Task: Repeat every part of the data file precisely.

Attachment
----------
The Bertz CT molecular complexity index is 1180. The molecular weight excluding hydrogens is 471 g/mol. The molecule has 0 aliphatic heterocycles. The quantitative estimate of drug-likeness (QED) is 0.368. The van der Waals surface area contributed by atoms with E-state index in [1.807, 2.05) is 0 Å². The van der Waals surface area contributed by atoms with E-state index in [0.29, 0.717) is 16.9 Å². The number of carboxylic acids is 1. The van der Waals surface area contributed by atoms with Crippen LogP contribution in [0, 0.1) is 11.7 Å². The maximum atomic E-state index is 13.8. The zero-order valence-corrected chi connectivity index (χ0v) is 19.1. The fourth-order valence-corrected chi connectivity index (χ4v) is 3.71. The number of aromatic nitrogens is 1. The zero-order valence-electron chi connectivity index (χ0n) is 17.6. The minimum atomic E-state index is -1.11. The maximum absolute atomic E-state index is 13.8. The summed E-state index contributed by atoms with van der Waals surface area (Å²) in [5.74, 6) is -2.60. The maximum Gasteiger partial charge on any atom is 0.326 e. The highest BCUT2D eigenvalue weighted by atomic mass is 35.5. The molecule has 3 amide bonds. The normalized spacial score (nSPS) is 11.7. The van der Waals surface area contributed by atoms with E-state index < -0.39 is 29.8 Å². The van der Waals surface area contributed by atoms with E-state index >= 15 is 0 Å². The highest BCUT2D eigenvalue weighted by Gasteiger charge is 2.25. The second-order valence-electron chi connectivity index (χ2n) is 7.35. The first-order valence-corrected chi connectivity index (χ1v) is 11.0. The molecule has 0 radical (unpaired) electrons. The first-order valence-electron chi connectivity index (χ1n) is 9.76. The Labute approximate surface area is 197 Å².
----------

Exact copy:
The Bertz CT molecular complexity index is 1180. The molecular weight excluding hydrogens is 471 g/mol. The molecule has 0 aliphatic heterocycles. The quantitative estimate of drug-likeness (QED) is 0.368. The van der Waals surface area contributed by atoms with E-state index in [1.807, 2.05) is 0 Å². The van der Waals surface area contributed by atoms with E-state index in [0.29, 0.717) is 16.9 Å². The number of carboxylic acids is 1. The van der Waals surface area contributed by atoms with Crippen LogP contribution in [0, 0.1) is 11.7 Å². The maximum atomic E-state index is 13.8. The zero-order valence-corrected chi connectivity index (χ0v) is 19.1. The fourth-order valence-corrected chi connectivity index (χ4v) is 3.71. The number of aromatic nitrogens is 1. The zero-order valence-electron chi connectivity index (χ0n) is 17.6. The minimum atomic E-state index is -1.11. The maximum absolute atomic E-state index is 13.8. The summed E-state index contributed by atoms with van der Waals surface area (Å²) in [5.74, 6) is -2.60. The maximum Gasteiger partial charge on any atom is 0.326 e. The highest BCUT2D eigenvalue weighted by atomic mass is 35.5. The molecule has 3 amide bonds. The normalized spacial score (nSPS) is 11.7. The van der Waals surface area contributed by atoms with E-state index < -0.39 is 29.8 Å². The van der Waals surface area contributed by atoms with E-state index >= 15 is 0 Å². The highest BCUT2D eigenvalue weighted by Gasteiger charge is 2.25. The second-order valence-electron chi connectivity index (χ2n) is 7.35. The first-order valence-corrected chi connectivity index (χ1v) is 11.0. The molecule has 0 radical (unpaired) electrons. The first-order valence-electron chi connectivity index (χ1n) is 9.76. The Labute approximate surface area is 197 Å².